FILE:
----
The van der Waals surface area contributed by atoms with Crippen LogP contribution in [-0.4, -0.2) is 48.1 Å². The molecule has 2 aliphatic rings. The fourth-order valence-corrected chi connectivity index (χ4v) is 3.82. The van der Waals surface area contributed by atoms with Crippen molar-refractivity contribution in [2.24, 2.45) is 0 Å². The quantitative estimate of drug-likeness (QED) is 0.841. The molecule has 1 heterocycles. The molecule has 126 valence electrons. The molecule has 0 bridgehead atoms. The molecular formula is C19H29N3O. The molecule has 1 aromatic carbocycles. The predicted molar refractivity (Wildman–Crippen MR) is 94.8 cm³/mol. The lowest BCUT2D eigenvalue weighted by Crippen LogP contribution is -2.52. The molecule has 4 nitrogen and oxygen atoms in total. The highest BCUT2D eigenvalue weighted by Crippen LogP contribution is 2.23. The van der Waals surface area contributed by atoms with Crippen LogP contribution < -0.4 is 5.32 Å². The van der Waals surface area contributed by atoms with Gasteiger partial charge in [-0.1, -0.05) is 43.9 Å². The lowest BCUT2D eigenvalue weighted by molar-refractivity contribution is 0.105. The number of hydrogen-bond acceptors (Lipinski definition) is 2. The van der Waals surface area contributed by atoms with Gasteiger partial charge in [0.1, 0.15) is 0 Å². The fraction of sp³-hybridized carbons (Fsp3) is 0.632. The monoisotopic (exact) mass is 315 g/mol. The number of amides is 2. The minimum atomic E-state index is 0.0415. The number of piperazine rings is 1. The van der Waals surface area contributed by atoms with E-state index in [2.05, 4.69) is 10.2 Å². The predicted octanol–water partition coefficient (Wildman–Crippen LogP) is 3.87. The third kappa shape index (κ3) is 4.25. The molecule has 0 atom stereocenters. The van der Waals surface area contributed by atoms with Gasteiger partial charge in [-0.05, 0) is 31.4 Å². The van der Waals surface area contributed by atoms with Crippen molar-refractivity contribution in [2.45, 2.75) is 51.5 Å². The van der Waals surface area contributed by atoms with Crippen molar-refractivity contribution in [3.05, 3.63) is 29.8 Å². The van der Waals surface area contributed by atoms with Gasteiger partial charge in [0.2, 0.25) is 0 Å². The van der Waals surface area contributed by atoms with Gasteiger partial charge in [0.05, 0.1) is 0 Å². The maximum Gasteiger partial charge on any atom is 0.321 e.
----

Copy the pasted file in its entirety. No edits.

The van der Waals surface area contributed by atoms with Crippen LogP contribution in [-0.4, -0.2) is 48.1 Å². The molecule has 2 aliphatic rings. The fourth-order valence-corrected chi connectivity index (χ4v) is 3.82. The van der Waals surface area contributed by atoms with Crippen molar-refractivity contribution in [2.24, 2.45) is 0 Å². The quantitative estimate of drug-likeness (QED) is 0.841. The molecule has 1 heterocycles. The molecule has 126 valence electrons. The molecule has 0 bridgehead atoms. The molecular formula is C19H29N3O. The molecule has 1 aromatic carbocycles. The predicted molar refractivity (Wildman–Crippen MR) is 94.8 cm³/mol. The lowest BCUT2D eigenvalue weighted by Crippen LogP contribution is -2.52. The molecule has 4 nitrogen and oxygen atoms in total. The highest BCUT2D eigenvalue weighted by Crippen LogP contribution is 2.23. The van der Waals surface area contributed by atoms with Crippen LogP contribution < -0.4 is 5.32 Å². The van der Waals surface area contributed by atoms with Gasteiger partial charge in [-0.1, -0.05) is 43.9 Å². The lowest BCUT2D eigenvalue weighted by molar-refractivity contribution is 0.105. The number of hydrogen-bond acceptors (Lipinski definition) is 2. The van der Waals surface area contributed by atoms with Gasteiger partial charge in [0.1, 0.15) is 0 Å². The fraction of sp³-hybridized carbons (Fsp3) is 0.632. The monoisotopic (exact) mass is 315 g/mol. The number of amides is 2. The minimum atomic E-state index is 0.0415. The number of piperazine rings is 1. The van der Waals surface area contributed by atoms with E-state index in [2.05, 4.69) is 10.2 Å². The predicted octanol–water partition coefficient (Wildman–Crippen LogP) is 3.87. The third kappa shape index (κ3) is 4.25. The molecule has 0 atom stereocenters. The van der Waals surface area contributed by atoms with Gasteiger partial charge in [-0.05, 0) is 31.4 Å². The van der Waals surface area contributed by atoms with Crippen molar-refractivity contribution in [2.45, 2.75) is 51.5 Å². The van der Waals surface area contributed by atoms with Crippen molar-refractivity contribution in [3.05, 3.63) is 29.8 Å². The van der Waals surface area contributed by atoms with Gasteiger partial charge in [0.2, 0.25) is 0 Å². The van der Waals surface area contributed by atoms with Gasteiger partial charge in [0.05, 0.1) is 0 Å². The maximum Gasteiger partial charge on any atom is 0.321 e.